Members of the Minority in Parliament have expressed their dissatisfaction with the government's recent announcement of cocoa prices, arguing that the increase should have been much higher.
They accuse President Akufo-Addo and his appointees of engaging in what they call "gross propaganda" surrounding the cocoa price announcement.
President Akufo-Addo had recently announced a 60% hike in cocoa prices for the upcoming cocoa season, amounting to GH¢1,308 per cocoa bag.
Speaking at an event in Tepa on September 9, the President acknowledged the challenges faced by cocoa farmers due to low international cocoa prices, exacerbated by the COVID-19 pandemic.
Despite these difficulties, he mentioned that COCOBOD and the government had decided to raise the producer price of cocoa. The President explained that cocoa prices had increased from GH¢7,600 per tonne in 2016 to GH¢12,800 per tonne in 2022, marking a substantial 68% increase.
He further stated that the government had raised cocoa prices from GH¢12,800 per tonne to GH¢20,943 per tonne, equivalent to GH¢1,308 per bag. This new price represented 70.5% of the Gross FoB price and amounted to $1,821 per tonne. President Akufo-Addo also highlighted that this was the highest price paid to cocoa farmers in West Africa in approximately 50 years.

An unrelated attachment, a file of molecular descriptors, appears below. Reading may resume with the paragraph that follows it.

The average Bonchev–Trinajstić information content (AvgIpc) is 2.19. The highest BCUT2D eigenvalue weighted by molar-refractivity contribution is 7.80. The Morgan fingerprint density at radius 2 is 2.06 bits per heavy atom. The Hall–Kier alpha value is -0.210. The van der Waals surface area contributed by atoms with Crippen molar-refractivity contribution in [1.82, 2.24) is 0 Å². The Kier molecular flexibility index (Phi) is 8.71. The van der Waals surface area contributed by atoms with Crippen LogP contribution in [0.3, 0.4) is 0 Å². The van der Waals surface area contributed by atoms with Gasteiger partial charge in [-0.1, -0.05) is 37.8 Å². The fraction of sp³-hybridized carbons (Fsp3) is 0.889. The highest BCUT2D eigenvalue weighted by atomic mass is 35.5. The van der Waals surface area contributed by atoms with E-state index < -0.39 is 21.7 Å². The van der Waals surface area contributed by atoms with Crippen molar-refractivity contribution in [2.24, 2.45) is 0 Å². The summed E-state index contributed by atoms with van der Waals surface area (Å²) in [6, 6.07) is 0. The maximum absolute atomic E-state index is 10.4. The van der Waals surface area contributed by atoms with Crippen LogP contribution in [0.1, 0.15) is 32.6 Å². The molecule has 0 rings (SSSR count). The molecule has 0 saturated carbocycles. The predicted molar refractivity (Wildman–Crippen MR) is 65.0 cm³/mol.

However, addressing a gathering of farmers in the Ahafo Region, Minority Leader Dr. Cassiel Ato Forson argued that farmers should have received at least GH¢2,500 per cocoa bag, considering the high price of cocoa on the international market.
He contended that the price of cocoa had experienced its most significant rise since 1977 and accused the government of taking advantage of cocoa farmers.
"In fact, from 2013 to 2016, I supervised the increase in cocoa prices. The truth is one and indisputable. Two factors influence the increase in cocoa prices: the strength of the Cedi and the price of cocoa on the international market. As a country, we both import and export goods," said the Ajumako Enyan Essiam MP.
"So when we import goods and the Cedi is weak, prices go up, just as when we export goods, we should make a profit. Currently, cocoa prices have seen the most substantial increment since 1977, so it is your season to make a profit. If the NDC were in government, we would have set the price of a cocoa bag at GH¢2,500 and added a premium of GH¢300. So you would have received GH¢2,800 per bag," he added.
Meanwhile, Minority Spokesperson on Agriculture and Cocoa Affairs, Eric Opoku, dismissed the NPP government's claims of doing something extraordinary, arguing that the cocoa price on the international market had reached a record high. He touted the NDC's record in dealing with cocoa farmers as superior.